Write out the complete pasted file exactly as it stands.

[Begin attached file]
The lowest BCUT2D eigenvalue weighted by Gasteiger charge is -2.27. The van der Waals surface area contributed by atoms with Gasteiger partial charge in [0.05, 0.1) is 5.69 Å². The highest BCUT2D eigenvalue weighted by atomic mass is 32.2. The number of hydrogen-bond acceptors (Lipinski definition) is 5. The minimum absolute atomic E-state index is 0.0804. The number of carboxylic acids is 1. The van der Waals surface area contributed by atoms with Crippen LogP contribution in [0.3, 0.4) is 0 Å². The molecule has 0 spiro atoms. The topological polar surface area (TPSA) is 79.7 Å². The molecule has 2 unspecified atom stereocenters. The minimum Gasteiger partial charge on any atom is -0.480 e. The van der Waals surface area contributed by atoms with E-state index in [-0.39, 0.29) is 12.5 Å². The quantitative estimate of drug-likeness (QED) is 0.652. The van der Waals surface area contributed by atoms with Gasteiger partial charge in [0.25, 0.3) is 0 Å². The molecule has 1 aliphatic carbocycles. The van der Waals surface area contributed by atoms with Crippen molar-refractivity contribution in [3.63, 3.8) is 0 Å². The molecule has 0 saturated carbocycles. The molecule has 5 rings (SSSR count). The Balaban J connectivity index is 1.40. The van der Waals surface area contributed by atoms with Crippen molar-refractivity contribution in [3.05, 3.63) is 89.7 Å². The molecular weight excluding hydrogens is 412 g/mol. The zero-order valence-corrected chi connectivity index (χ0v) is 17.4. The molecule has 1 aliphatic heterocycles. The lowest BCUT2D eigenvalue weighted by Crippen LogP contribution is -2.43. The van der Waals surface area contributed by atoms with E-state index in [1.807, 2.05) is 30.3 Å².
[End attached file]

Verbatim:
The lowest BCUT2D eigenvalue weighted by Gasteiger charge is -2.27. The van der Waals surface area contributed by atoms with Gasteiger partial charge in [0.05, 0.1) is 5.69 Å². The highest BCUT2D eigenvalue weighted by atomic mass is 32.2. The number of hydrogen-bond acceptors (Lipinski definition) is 5. The minimum absolute atomic E-state index is 0.0804. The number of carboxylic acids is 1. The van der Waals surface area contributed by atoms with Crippen LogP contribution in [0.3, 0.4) is 0 Å². The molecule has 0 spiro atoms. The topological polar surface area (TPSA) is 79.7 Å². The molecule has 2 unspecified atom stereocenters. The minimum Gasteiger partial charge on any atom is -0.480 e. The van der Waals surface area contributed by atoms with E-state index in [-0.39, 0.29) is 12.5 Å². The quantitative estimate of drug-likeness (QED) is 0.652. The van der Waals surface area contributed by atoms with Gasteiger partial charge in [0.25, 0.3) is 0 Å². The molecule has 1 aliphatic carbocycles. The van der Waals surface area contributed by atoms with Crippen molar-refractivity contribution in [3.63, 3.8) is 0 Å². The molecule has 0 saturated carbocycles. The molecule has 5 rings (SSSR count). The Balaban J connectivity index is 1.40. The van der Waals surface area contributed by atoms with Crippen molar-refractivity contribution in [3.05, 3.63) is 89.7 Å². The molecular weight excluding hydrogens is 412 g/mol. The zero-order valence-corrected chi connectivity index (χ0v) is 17.4. The molecule has 1 aliphatic heterocycles. The lowest BCUT2D eigenvalue weighted by Crippen LogP contribution is -2.43. The van der Waals surface area contributed by atoms with E-state index in [1.807, 2.05) is 30.3 Å².